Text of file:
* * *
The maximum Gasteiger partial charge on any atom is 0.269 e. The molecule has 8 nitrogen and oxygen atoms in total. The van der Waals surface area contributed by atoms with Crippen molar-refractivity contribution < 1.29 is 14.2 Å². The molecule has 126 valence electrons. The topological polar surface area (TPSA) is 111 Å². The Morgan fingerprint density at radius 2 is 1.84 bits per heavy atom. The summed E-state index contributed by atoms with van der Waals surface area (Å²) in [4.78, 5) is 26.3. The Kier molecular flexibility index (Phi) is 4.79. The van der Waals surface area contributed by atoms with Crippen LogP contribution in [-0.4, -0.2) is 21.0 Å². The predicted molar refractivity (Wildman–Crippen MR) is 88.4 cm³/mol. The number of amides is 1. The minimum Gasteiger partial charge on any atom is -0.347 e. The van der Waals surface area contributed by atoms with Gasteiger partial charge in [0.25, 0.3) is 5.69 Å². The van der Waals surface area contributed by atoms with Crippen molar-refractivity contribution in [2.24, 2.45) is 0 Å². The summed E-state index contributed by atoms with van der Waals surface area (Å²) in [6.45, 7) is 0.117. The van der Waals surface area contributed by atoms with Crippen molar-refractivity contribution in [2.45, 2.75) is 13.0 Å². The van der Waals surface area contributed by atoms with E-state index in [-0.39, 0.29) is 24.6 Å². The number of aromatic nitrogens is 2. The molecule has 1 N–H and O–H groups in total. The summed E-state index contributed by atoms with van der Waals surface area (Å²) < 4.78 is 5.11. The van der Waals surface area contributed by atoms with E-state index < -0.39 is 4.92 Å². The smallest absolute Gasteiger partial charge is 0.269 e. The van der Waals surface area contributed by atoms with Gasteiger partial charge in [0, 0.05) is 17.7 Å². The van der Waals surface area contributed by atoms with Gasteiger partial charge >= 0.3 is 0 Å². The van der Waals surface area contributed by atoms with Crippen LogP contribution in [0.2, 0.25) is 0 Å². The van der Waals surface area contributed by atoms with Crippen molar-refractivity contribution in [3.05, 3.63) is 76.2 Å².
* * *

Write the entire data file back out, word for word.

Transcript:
The maximum Gasteiger partial charge on any atom is 0.269 e. The molecule has 8 nitrogen and oxygen atoms in total. The van der Waals surface area contributed by atoms with Crippen molar-refractivity contribution < 1.29 is 14.2 Å². The molecule has 126 valence electrons. The topological polar surface area (TPSA) is 111 Å². The Morgan fingerprint density at radius 2 is 1.84 bits per heavy atom. The summed E-state index contributed by atoms with van der Waals surface area (Å²) in [4.78, 5) is 26.3. The Kier molecular flexibility index (Phi) is 4.79. The van der Waals surface area contributed by atoms with Crippen LogP contribution in [-0.4, -0.2) is 21.0 Å². The predicted molar refractivity (Wildman–Crippen MR) is 88.4 cm³/mol. The number of amides is 1. The minimum Gasteiger partial charge on any atom is -0.347 e. The van der Waals surface area contributed by atoms with Gasteiger partial charge in [0.25, 0.3) is 5.69 Å². The van der Waals surface area contributed by atoms with Crippen molar-refractivity contribution in [2.24, 2.45) is 0 Å². The summed E-state index contributed by atoms with van der Waals surface area (Å²) in [6.45, 7) is 0.117. The van der Waals surface area contributed by atoms with Crippen molar-refractivity contribution in [2.45, 2.75) is 13.0 Å². The van der Waals surface area contributed by atoms with E-state index in [-0.39, 0.29) is 24.6 Å². The number of aromatic nitrogens is 2. The molecule has 1 N–H and O–H groups in total. The summed E-state index contributed by atoms with van der Waals surface area (Å²) < 4.78 is 5.11. The van der Waals surface area contributed by atoms with E-state index < -0.39 is 4.92 Å². The smallest absolute Gasteiger partial charge is 0.269 e. The van der Waals surface area contributed by atoms with Gasteiger partial charge in [0, 0.05) is 17.7 Å². The van der Waals surface area contributed by atoms with Gasteiger partial charge >= 0.3 is 0 Å². The van der Waals surface area contributed by atoms with Crippen LogP contribution in [0.2, 0.25) is 0 Å². The van der Waals surface area contributed by atoms with Crippen molar-refractivity contribution in [3.05, 3.63) is 76.2 Å².